9. Parallel Structure (parallelism) refers to a grammatical or structural similarity between
sentences or parts of a sentence. It involves an arrangement of words, phrases, sentences, and
paragraphs so that elements of equal importance are equally developed and similarly phrased:
e.g., He was walking, running, and jumping for joy.
10. Repetition is a device in which words, sounds, and ideas are used more than once to enhance
rhythm and create emphasis: e.g., ....government of the people, by the people, for the people,
shall not perish from the earth. (Gettysburg Address by Abraham Lincoln)
11. A rhetorical question is a question that expects no answer. If is used to draw attention to a
point and is generally stronger than a direct statement: e.g. If Mr. Ferchoff is always fair, as you
have said, why did he refuse to listen to Mrs. Baldwins arguments?

Syntax Practice: Student Writing and Revision


The following passage contains wording that connotes speed, but the syntax does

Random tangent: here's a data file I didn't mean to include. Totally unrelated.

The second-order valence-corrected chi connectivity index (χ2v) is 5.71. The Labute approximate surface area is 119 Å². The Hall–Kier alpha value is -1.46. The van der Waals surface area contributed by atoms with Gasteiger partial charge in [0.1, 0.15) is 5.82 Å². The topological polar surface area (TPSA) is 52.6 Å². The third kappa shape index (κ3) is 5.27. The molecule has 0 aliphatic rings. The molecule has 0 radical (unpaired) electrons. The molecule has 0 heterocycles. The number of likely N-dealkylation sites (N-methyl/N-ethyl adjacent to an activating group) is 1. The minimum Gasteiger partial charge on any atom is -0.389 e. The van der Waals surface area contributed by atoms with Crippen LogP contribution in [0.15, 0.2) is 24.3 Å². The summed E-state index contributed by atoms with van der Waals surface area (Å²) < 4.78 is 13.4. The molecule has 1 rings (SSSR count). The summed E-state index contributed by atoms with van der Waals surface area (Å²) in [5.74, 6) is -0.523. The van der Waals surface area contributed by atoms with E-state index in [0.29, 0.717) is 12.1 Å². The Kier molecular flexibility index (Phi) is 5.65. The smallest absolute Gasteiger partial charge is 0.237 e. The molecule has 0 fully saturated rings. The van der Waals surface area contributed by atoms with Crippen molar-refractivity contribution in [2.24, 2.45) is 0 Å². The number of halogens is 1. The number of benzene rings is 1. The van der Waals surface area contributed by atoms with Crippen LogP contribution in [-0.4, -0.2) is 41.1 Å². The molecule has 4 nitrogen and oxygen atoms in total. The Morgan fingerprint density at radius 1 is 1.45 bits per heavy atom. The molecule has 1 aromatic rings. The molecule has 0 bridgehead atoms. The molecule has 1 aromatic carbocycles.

not enhance the effect of the diction. Think of some syntactical tools you could
use--e.g., punctuation, repetition, or clauses and phrases linked together in
different patterns and orders. Then experiment with syntax to create a fast pace
so the reader feels the rush of the wind and the racing vehicle. Change any
diction that you feel would add to the pacing.
Share your ideas with your table group.
Choose one sample to read aloud to the whole group. Revise as needed.
Write it on the flip chart and/or read it aloud, and discuss how the syntax
contributes to the kinetic sense/imagery of speed.
Around the bend sped the yellow racecar. Sparks darted from the wheels. The
car tilted slightly at the bend. Roaring was everywhere. The driver felt the
whoosh of wind flatten the skin on her face. She navigated yet another
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Chengdu Day 2
Rebecca McFarlan
mcfarlan@ih.k12.oh.us
hairpin turn and kept on zooming around the track. The wheels appeared to
hover above the ground. The crowd soon became dizzy with motion.

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Chengdu Day 2
Rebecca McFarlan
mcfarlan@ih.k12.oh.us
In-Class Essay Rubric
High Level Essay:
9

Interprets the question perceptively and makes a persuasive or comprehensive


application of the question to the work. Offers well-focused and persuasive
analysis.

Fully explores the thesis with a wealth of well-chosen, specific examples.